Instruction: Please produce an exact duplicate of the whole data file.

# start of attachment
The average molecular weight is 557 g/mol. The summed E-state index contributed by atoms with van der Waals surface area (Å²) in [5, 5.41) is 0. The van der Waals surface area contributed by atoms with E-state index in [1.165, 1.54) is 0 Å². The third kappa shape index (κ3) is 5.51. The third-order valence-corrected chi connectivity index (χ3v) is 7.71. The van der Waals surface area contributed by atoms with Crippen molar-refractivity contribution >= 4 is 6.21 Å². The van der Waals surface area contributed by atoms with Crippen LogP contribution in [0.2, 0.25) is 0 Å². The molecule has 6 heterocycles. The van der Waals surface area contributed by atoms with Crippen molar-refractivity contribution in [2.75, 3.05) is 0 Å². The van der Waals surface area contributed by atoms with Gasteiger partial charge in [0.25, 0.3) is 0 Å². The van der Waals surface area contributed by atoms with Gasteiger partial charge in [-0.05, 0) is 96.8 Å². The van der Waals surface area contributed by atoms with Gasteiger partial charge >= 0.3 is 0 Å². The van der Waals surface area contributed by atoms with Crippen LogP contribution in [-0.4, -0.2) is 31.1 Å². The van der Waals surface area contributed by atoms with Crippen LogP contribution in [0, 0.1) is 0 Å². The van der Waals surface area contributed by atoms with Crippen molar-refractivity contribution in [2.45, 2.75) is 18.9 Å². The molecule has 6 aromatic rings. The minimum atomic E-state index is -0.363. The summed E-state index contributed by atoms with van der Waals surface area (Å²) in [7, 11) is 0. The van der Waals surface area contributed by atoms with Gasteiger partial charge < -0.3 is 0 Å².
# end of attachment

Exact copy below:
The average molecular weight is 557 g/mol. The summed E-state index contributed by atoms with van der Waals surface area (Å²) in [5, 5.41) is 0. The van der Waals surface area contributed by atoms with E-state index in [1.165, 1.54) is 0 Å². The third kappa shape index (κ3) is 5.51. The third-order valence-corrected chi connectivity index (χ3v) is 7.71. The van der Waals surface area contributed by atoms with Crippen molar-refractivity contribution >= 4 is 6.21 Å². The van der Waals surface area contributed by atoms with Crippen LogP contribution in [0.2, 0.25) is 0 Å². The molecule has 6 heterocycles. The van der Waals surface area contributed by atoms with Crippen molar-refractivity contribution in [2.75, 3.05) is 0 Å². The van der Waals surface area contributed by atoms with Gasteiger partial charge in [0.25, 0.3) is 0 Å². The van der Waals surface area contributed by atoms with Gasteiger partial charge in [-0.05, 0) is 96.8 Å². The van der Waals surface area contributed by atoms with Gasteiger partial charge >= 0.3 is 0 Å². The van der Waals surface area contributed by atoms with Crippen LogP contribution in [-0.4, -0.2) is 31.1 Å². The van der Waals surface area contributed by atoms with Crippen LogP contribution in [0, 0.1) is 0 Å². The van der Waals surface area contributed by atoms with Crippen molar-refractivity contribution in [2.45, 2.75) is 18.9 Å². The molecule has 6 aromatic rings. The minimum atomic E-state index is -0.363. The summed E-state index contributed by atoms with van der Waals surface area (Å²) in [7, 11) is 0. The van der Waals surface area contributed by atoms with Gasteiger partial charge < -0.3 is 0 Å².